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David Sawers: In defence of Jeremy Kyle

Yes, it’s “time to talk” about mental health – so why has a talk show that did that been gagged?
Health Insurance & Protection Editor David Sawers

“It’s time to talk” – so goes the mandatory mantra of the all-powerful mental health lobby. Except it’s not really, unless it’s done in a certain way – and the health insurance and protection industry should take note.

Television talk shows are about – or meant to be about – talking, so let’s talk about two of them, shall we?

First up, “The Graham Norton Show” with, erm, comedian Graham Norton, which is a hugely successful, micromanaged, carefully-choreographed talk show where the eponymous host asks pre-agreed questions and does quickly-rehearsed gags with celebs on global PR tours, all sat on his famous sofa for the evening.

Actress Dame Judi Dench always seems to be on Norton’s show (well, nine appearances since 2012 isn’t bad-going), often alongside other established and emerging national treasures like comedian and children’s author David Walliams (eight since 2014), that actor bloke off Harry Potter who-now-seems-to-be-as-old-as-me (nine since 2010), actor James McAvoy (10 since 2011), actor Benedict Cumberbatch (six since 2013), polymath Stephen Fry…

…you get the picture.

I’m not really knocking it; after all, if it ain’t broke, don’t fix it. If that’s what licence fee payers want, fair enough, let them have it. In any case, the over-75s will soon also be helping to pay for the party. Lucky them!

And so as the BBC and Norton’s production company So Television peddle and promote the party across the UK and Europe and to places as far flung as Sri Lanka and Bhutan – reportedly it even entered discussions with the Weinstein Company (yes, that Weinstein – one appearance since 2015) about US distribution rights – the establishment blob makes sure that another popular talk show – you know, one with real people talking about actual real life – gets the boot.

So let’s take a look at that different – although similarly stage-managed – talk show.

Jeremy Kyle: Did his show exploit mental health frailties – or did it actually help people with nowhere left to turn?

“The Jeremy Kyle Show” with, erm, broadcaster Jeremy Kyle, was a talk show where members of the public from so-called “lower” rungs on the ladder of social demographics are urged to thrash out personal disputes and problems on stage, over everything from mental health issues to marital infidelity to substance use and abuse and from broken families to stolen jewellery and domestic violence, with lie detector, sexual health and pregnancy tests thrown in for good measure. There was lots of shouting and screaming, with burly security guards breaking up fights and a choreographed audience alternately laughing and looking aghast.

Mention “The Jeremy Kyle Show” in some circles and faces will contort with horror, contempt and disgust. Then those same faces – the ones that often prattle on each day about “championing diversity” – will snarl out unpleasant expressions like “feral” and “underclass” before the inevitable virtue-signalling, hand-wringing kicks back in with self-indulgent soundbites like “bloodsport”, “gladiatorial” and “exploitation”.

The show, broadcast on a daily basis, was hugely popular, pulling in one million viewers per episode – pretty stunning for a mid-morning weekday show, especially at a time when the UK’s traditional television channels are struggling in a multi-channel age.

But it had more than its fair share of critics too – and they were quick to say “told-you-so” following the suicide of one of the show’s guests who had earlier failed the infamous JK lie detector test about an alleged infidelity.

As an apparent result of that suicide, the show in question was not broadcast, amid howls of self-righteous outrage from the usual woke quarters – and yes, some of those howls came from individuals who confirmed that they had never even actually watched any episodes of the programme.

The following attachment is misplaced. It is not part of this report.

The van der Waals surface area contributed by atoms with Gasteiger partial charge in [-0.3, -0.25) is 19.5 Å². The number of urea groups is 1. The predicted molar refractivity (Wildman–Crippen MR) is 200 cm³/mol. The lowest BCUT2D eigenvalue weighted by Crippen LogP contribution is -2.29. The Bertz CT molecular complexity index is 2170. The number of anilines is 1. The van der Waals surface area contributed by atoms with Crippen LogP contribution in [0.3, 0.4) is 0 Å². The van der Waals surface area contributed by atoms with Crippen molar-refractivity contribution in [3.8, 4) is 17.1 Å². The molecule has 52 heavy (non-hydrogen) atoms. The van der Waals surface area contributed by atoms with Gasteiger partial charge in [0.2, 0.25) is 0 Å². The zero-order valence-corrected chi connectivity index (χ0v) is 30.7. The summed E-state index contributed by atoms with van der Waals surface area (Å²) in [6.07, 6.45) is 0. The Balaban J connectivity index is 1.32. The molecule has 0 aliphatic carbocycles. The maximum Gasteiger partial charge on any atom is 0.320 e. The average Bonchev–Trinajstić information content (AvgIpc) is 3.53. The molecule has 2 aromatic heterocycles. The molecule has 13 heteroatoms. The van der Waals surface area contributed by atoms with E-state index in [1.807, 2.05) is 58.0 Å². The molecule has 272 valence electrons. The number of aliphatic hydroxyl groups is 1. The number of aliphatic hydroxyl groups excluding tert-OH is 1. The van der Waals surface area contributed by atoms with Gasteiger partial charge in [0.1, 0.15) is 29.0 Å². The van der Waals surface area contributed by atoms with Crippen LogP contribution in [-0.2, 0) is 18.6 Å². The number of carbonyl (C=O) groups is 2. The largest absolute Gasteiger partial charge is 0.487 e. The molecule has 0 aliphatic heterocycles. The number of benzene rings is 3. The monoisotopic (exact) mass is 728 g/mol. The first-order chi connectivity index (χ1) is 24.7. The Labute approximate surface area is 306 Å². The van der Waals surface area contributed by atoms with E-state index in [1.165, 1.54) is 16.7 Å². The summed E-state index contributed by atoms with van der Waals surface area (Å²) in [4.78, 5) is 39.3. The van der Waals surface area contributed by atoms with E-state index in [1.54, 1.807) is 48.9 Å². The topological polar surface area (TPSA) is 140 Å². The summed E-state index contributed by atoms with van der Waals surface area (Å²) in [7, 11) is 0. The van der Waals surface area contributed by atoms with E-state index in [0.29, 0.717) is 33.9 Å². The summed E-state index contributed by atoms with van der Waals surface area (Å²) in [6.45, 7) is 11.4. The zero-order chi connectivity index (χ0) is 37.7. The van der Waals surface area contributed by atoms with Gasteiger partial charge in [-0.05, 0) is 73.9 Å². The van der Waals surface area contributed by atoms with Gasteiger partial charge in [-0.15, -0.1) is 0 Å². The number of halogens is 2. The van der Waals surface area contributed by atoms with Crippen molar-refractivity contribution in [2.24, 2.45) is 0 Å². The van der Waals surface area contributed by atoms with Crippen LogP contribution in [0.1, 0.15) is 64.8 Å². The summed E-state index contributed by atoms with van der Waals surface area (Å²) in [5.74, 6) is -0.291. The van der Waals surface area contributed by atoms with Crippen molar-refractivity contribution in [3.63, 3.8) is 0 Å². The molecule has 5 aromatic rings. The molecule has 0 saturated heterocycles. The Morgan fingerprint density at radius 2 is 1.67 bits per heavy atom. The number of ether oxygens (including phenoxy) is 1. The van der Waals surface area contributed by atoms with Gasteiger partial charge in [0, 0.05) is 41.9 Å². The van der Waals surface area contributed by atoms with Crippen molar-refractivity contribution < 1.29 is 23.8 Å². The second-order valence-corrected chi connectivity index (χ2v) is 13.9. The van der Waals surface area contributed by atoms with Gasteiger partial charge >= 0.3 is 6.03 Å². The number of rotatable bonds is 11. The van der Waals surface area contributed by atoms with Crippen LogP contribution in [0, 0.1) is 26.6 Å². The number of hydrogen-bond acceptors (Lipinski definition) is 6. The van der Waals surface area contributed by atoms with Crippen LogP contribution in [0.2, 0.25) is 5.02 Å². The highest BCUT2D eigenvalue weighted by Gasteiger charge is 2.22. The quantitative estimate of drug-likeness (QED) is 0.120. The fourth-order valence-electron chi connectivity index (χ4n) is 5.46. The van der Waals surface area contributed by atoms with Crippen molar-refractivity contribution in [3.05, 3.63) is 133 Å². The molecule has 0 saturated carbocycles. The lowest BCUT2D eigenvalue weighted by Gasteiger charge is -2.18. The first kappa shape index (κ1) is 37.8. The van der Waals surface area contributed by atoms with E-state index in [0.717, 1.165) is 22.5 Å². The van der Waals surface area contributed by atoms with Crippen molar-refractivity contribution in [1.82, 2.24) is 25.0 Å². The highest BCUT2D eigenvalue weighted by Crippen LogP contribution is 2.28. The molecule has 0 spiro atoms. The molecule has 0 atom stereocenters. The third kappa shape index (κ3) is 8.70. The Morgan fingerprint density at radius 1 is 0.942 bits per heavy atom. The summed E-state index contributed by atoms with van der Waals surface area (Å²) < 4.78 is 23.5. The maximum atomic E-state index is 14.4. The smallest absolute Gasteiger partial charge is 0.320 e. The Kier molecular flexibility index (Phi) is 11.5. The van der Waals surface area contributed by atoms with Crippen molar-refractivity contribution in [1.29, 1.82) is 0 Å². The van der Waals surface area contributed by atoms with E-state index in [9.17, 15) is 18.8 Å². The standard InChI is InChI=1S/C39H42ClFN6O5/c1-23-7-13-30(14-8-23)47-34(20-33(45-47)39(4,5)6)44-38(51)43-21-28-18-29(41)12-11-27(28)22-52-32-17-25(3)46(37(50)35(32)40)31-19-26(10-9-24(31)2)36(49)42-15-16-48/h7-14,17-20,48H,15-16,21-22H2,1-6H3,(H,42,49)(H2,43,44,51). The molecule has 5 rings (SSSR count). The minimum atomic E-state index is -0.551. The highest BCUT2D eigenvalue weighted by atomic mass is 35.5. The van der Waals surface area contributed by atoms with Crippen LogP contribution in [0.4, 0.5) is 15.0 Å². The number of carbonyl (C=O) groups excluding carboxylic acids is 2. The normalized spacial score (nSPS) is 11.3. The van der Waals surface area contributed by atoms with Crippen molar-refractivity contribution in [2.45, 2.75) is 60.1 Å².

Then the ITV board made the decision to can the show completely. There may be a number of reasons for doing so; none, other than the suicide, have emerged yet.

In any case, one million people will now have the chance to watch the show’s “temporary” replacement – something called “Dickinson’s Real Deal” – each day instead (although only 360,000 ended up doing so on the first day it replaced the Kyle Show). Never mind addressing issues like family mediation, relationship counselling or problems around violence or substance abuse and addiction; how about watching members of the public haggle good-naturedly over old tat instead, egged on by a flamboyant perma-tanned antiques expert. That’ll help.

And so the “pauper’s funeral” of the suicidal guest took place a while back with a “handful” of mourners in attendance.

Some reports suggest that he was an especially unpleasant individual. I don’t know if he was or wasn’t and it’s besides the point anyway. Suicide is hardly something to be celebrated.

Anyway, sadly Kyle declined the invitation to appear in front of the Select Committee last week (he must have missed his own “time to talk” memo) – although he is yet to make the reasons for that decision clear (a decision which resulted in this hissy fit from Select Committee chairman Damian Collins (although perhaps Collins is still smarting from the humiliating moment Arron Banks walked out of a previous meeting that the MP was chairing).

ITV executive chairman Peter Bazalgette and ITV chief executive Dame Carolyn McCall were asked by the Select Committee to explain why events that took place during and after the broadcast of a single programme meant that the hugely successful Kyle Show was dropped after more than 14 years

So the Kyle Show’s production team and members of senior ITV management instead were the ones to give evidence to the Select Committee, and did so in the wake of widespread media coverage over events not just relating to their programme but also to suicides committed by contestants in ITV’s “Love Island” reality show.

But why does any of this matter to the health insurance and protection industry?

Because “time to talk” is a phrase that keeps doing the rounds in our sector; and quite right too. With any luck we’ll get to a stage where there will be no need to say “there should be no stigma about talking about mental health”. It just shouldn’t be an issue that can’t be talked about. Talking about the stigma of not talking about mental health has become almost a self-perpetuating parody of itself.

So, before the health insurance and protection industry joins the chorus of disapproval over shows like Kyle’s, it’s worth asking: if the sector likes to talk the talk about, erm, talking about mental health – is it actually walking the walk?